June 22, 2022

NASA is slowly powering down the Voyager probes. Here are 18 groundbreaking photos from their 45-year mission.

The thumb is a collage of four images taken by the Voyager probes that are featured in the piece.

This montage shows examples of striking images of the solar system Voyager 1 and 2 took on their missions.
  • Almost 45 years after their launch, Voyager 1 and 2 are still operating.
  • But with power dwindling, the probes may soon reach the end of their scientific mission
  • Here are 18 pictures the probes took over the course of their forty-plus-year journey. 

The Voyager probes are pioneers of science, making it further into space than any other man-made object.

NASA originally sent the twin probes on a four-year mission to Jupiter and Saturn in 1977; they exceeded all expectations, and are still going 45 years later.

Amazing photos of the solar system are among the achievements they beamed back before NASA shut the cameras down.

But now, they face a terminal problem: their power is running out, and NASA scientists are starting to shut down even more instruments on board to conserve energy.

As they near the end of their mission, here are 18 images from Voyager that changed science:

The Voyager probes were designed to visit Jupiter and Saturn.

A schematic shows the trajectories of Voyager probes early on in their mission.

The voyager probes wizzed through the solar system taking unprecedented pictures.

The Voyager mission included two probes — Voyager 1 and Voyager 2 — which NASA launched in 1977 within a few months of each other.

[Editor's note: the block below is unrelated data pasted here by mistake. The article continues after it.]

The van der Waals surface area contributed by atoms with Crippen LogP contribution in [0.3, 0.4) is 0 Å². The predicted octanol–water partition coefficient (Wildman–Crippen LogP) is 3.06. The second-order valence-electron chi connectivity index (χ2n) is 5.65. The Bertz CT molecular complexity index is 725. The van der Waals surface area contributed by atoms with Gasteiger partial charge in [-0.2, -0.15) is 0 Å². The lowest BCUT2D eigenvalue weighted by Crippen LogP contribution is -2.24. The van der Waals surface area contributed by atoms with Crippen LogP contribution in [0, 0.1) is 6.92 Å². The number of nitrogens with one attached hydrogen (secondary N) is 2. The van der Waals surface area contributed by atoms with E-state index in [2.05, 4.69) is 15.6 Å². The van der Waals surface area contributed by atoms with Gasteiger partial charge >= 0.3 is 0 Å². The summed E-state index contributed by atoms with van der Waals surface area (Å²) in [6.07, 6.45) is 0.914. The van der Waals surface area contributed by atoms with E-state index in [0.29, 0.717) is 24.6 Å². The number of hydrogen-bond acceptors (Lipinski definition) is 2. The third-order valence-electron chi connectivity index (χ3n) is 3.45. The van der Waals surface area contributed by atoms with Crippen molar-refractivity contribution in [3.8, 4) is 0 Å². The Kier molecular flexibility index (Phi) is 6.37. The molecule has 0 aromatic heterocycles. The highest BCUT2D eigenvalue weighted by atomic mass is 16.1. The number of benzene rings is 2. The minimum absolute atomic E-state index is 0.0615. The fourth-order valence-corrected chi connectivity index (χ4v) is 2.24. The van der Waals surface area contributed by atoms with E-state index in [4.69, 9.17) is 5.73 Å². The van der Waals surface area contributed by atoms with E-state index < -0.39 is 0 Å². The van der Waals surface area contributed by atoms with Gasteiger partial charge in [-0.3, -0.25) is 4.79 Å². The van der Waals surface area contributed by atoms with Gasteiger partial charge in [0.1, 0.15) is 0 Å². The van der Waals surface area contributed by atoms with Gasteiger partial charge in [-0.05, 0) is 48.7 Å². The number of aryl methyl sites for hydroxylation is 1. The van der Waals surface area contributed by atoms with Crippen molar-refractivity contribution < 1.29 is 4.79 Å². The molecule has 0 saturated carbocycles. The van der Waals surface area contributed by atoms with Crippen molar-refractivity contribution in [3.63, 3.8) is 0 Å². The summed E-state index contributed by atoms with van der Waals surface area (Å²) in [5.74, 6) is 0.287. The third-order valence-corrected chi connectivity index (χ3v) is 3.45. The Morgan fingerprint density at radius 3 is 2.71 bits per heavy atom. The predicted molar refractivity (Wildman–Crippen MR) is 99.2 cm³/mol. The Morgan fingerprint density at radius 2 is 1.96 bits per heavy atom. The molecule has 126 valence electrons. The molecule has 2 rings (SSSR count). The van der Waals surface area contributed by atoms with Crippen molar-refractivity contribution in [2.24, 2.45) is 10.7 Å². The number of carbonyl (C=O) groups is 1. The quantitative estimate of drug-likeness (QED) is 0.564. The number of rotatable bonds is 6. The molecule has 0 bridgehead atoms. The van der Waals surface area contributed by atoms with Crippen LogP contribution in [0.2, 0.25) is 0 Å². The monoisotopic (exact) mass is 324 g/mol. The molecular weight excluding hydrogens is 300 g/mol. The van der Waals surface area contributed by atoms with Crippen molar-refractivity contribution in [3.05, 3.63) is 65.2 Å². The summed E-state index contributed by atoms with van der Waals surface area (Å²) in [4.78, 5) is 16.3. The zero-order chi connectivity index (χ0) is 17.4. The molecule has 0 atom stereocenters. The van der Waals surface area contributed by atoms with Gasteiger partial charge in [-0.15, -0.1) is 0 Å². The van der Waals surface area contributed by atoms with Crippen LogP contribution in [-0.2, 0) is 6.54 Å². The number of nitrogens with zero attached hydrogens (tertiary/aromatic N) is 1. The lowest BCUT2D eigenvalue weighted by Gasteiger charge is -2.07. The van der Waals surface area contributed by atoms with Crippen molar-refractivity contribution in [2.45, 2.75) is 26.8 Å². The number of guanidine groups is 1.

The launches capitalized on a rare alignment of planets that allowed them to turbocharge their journeys into space.

NASA originally built the probes to last five years, but have exceeded that lifespan many times.

This is what Voyager 1 saw on its approach to Jupiter.

This time-lapse video records Voyager 1's approach to Jupiter during a period of over 60 Jupiter days.

A time-lapse Voyager 1 took as it approached Jupiter in 1979.

Voyager 1 and Voyager 2 reached Jupiter in 1979. They took about 50,000 pictures of the planet in total, which greatly exceeded the quality of the pictures scientists took from Earth, according to NASA.

The pictures taught scientists important facts about the planet’s atmosphere, magnetic forces, and geology that would have been difficult to decipher otherwise.

The probes discovered two new moons orbiting Jupiter: Thebe and Metis….

Jupiter and two of its moons is shown in a picture taken by Voyager.

Jupiter and two of its moons, as seen by the Voyager probes.

…as well as a thin ring around Jupiter.

Jupiter's ring is shown, as taken by Voyager.

A false-color image of Jupiter’s ring, discovered by the Voyager probes.

The probe captured this picture as it was looking back at the planet backlit by the Sun.